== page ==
Newly released figures from the complete count of jobs in Ohio show that the state lost –204,858 jobs between the fourth quarter of 2000 and the fourth quarter of 2002. Statewide, Ohio’s job growth rate fell to –3.7%, as one out of every 27 jobs in the state disappeared during the last two years as a result of the recession.
More than one-quarter of the jobs lost in Ohio during the last two years were lost in Cuyahoga County alone. The current two year job loss rate of –6.2% means that one out of every 16 jobs in Cuyahoga County has vanished.
14.7% of Ohio’s jobs are in Cuyahoga County, but Cuyahoga suffered 24.6% of Ohio’s job losses during the past two years, clearly proving that the recession is hammering Cleveland more deeply than it is damaging the rest of Ohio.
In the Cleveland-Akron-Lorain eight county metropolitan area, 67,764 jobs have disappeared during the last two years. Ohio’s largest metropolitan area had a job growth rate of –4.7% during this two year period.
Even so-called "Recession-proof" Columbus remains mired in the recession. Franklin County lost –2.8% of its jobs during the last two years, a loss of –19,588 jobs. Indeed, 57 of Ohio’s 88 counties lost jobs between the fourth quarter of 2000 and newly available data for the fourth quarter of 2002.
In the Cleveland area, job losses have extended well beyond Cuyahoga County. Normally growing suburban counties such as Geauga and Lake lost jobs during the last two years. Both Summit and Portage Counties lost jobs in Metropolitan Akron.
Job statistics from the complete count of Ohio jobs are always delayed by at least six months, so more recent measures of local job losses will not be available until September 2003. In the mean time, it is known that the four week moving average of new claims for unemployment in Cuyahoga County is currently 1,401, a figure nearly twice as high as a comparable 770 figure for the spring of 1999.
This means that more than 1,400 workers are currently being laid off every week in Cuyahoga County, even during a time of year when layoffs are normally at a relatively low level.
The impact of the job losses on northern Ohio households is obvious. When over 6% of all Cuyahoga County jobs disappeared, incomes quickly fell in many tens of thousands of Cleveland area households as paychecks vanished. Cuyahoga County lost $141 million in real aggregate earnings payroll during just the fourth quarter of 2002.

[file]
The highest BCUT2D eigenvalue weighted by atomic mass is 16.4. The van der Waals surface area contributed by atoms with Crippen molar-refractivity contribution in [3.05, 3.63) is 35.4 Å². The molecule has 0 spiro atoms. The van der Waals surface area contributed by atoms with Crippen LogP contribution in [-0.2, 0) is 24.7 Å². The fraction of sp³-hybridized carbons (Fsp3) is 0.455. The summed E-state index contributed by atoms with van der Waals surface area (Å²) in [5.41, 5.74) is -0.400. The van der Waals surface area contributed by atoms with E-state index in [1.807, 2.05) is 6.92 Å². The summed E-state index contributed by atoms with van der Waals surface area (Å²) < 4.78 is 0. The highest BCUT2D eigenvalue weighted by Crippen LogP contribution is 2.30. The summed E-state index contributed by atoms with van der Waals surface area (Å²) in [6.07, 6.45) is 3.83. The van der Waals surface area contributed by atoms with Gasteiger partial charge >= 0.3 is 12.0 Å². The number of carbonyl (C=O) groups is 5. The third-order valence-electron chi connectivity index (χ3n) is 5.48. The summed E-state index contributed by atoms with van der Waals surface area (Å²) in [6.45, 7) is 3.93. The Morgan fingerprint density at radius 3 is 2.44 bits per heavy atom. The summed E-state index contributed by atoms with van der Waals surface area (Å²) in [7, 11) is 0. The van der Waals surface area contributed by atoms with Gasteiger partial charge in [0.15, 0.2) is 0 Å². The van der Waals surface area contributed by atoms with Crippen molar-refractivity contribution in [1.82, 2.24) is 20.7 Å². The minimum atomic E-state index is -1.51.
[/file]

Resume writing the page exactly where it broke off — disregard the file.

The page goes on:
However, as Cuyahoga County lost jobs in very large numbers, wages continued to rise for other Cuyahoga County workers who remained employed. The average earnings of a Cuyahoga County job rose from $39,742 in the fourth quarter of 2001 to $39,937 in the fourth quarter of 2001. This one year 0.5% inflation adjusted gain in the average earnings of Cuyahoga County workers came during the same recession that caused earnings of about 50,000 local workers to plunge to zero as they lost their jobs.
The recession has coincided with a dismantling of the "welfare" safety net that assisted job losers during prior recessions. Most Ohio counties are currently seeing a rise in their welfare caseloads, but Cuyahoga County cut its welfare caseload by –2,517 families during the same two year period of time when the county’s job total fell by –49,806. This was by far the largest mismatch between job losses in the labor market and welfare cuts of any Ohio county. Enforcement of Ohio’s three year time limit on cash welfare benefits is the main cause of this discrepancy.
The local recession started earlier than the onset of the national United States recession. Cuyahoga County began to lose jobs during the fall of 2000, and has lost jobs continuously since then. Ohio’s statewide job losses from the recession began during the first quarter of 2001, and have continued during all quarters since then.
Editor’s Note: For additional details see the research section of the Council for Economic Opportunities in Greater Cleveland internet web site: http://www.ceogc.org
Copyright to the Northeast Ohio Coalition for the Homeless and the Homeless Grapevine Cleveland Ohio 2003.